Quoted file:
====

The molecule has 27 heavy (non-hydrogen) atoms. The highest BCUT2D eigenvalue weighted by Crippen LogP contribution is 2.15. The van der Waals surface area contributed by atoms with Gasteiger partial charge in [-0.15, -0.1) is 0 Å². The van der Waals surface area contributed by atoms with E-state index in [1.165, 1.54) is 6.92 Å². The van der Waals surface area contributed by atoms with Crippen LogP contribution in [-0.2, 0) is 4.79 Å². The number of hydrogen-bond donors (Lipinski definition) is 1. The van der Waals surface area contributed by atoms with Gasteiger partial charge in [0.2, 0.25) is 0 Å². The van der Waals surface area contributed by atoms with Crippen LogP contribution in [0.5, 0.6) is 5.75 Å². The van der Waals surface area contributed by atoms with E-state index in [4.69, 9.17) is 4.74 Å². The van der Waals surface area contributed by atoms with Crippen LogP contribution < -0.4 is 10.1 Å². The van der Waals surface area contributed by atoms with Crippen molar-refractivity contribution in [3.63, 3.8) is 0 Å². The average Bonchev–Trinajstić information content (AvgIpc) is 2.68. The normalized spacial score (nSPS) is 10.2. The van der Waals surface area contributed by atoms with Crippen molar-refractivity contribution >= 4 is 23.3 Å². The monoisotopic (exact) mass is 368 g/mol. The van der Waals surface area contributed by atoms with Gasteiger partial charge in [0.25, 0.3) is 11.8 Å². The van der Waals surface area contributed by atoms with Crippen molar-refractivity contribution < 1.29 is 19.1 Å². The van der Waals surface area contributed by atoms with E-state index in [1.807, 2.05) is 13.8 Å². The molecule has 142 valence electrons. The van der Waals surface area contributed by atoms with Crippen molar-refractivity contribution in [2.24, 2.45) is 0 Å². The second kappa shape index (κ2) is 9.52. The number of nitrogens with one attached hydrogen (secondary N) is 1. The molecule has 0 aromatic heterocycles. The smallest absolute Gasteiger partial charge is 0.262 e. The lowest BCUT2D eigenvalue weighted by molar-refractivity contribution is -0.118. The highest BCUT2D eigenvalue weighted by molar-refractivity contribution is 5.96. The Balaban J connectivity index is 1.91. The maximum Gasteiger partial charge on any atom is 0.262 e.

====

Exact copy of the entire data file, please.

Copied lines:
The molecule has 27 heavy (non-hydrogen) atoms. The highest BCUT2D eigenvalue weighted by Crippen LogP contribution is 2.15. The van der Waals surface area contributed by atoms with Gasteiger partial charge in [-0.15, -0.1) is 0 Å². The van der Waals surface area contributed by atoms with E-state index in [1.165, 1.54) is 6.92 Å². The van der Waals surface area contributed by atoms with Crippen LogP contribution in [-0.2, 0) is 4.79 Å². The number of hydrogen-bond donors (Lipinski definition) is 1. The van der Waals surface area contributed by atoms with Gasteiger partial charge in [0.2, 0.25) is 0 Å². The van der Waals surface area contributed by atoms with Crippen LogP contribution in [0.5, 0.6) is 5.75 Å². The van der Waals surface area contributed by atoms with E-state index in [4.69, 9.17) is 4.74 Å². The van der Waals surface area contributed by atoms with Crippen LogP contribution < -0.4 is 10.1 Å². The van der Waals surface area contributed by atoms with Crippen molar-refractivity contribution in [3.63, 3.8) is 0 Å². The average Bonchev–Trinajstić information content (AvgIpc) is 2.68. The normalized spacial score (nSPS) is 10.2. The van der Waals surface area contributed by atoms with Crippen molar-refractivity contribution >= 4 is 23.3 Å². The monoisotopic (exact) mass is 368 g/mol. The van der Waals surface area contributed by atoms with Gasteiger partial charge in [0.25, 0.3) is 11.8 Å². The van der Waals surface area contributed by atoms with Crippen molar-refractivity contribution < 1.29 is 19.1 Å². The van der Waals surface area contributed by atoms with E-state index in [1.807, 2.05) is 13.8 Å². The molecule has 142 valence electrons. The van der Waals surface area contributed by atoms with Crippen molar-refractivity contribution in [2.24, 2.45) is 0 Å². The second kappa shape index (κ2) is 9.52. The number of nitrogens with one attached hydrogen (secondary N) is 1. The molecule has 0 aromatic heterocycles. The smallest absolute Gasteiger partial charge is 0.262 e. The lowest BCUT2D eigenvalue weighted by molar-refractivity contribution is -0.118. The highest BCUT2D eigenvalue weighted by molar-refractivity contribution is 5.96. The Balaban J connectivity index is 1.91. The maximum Gasteiger partial charge on any atom is 0.262 e.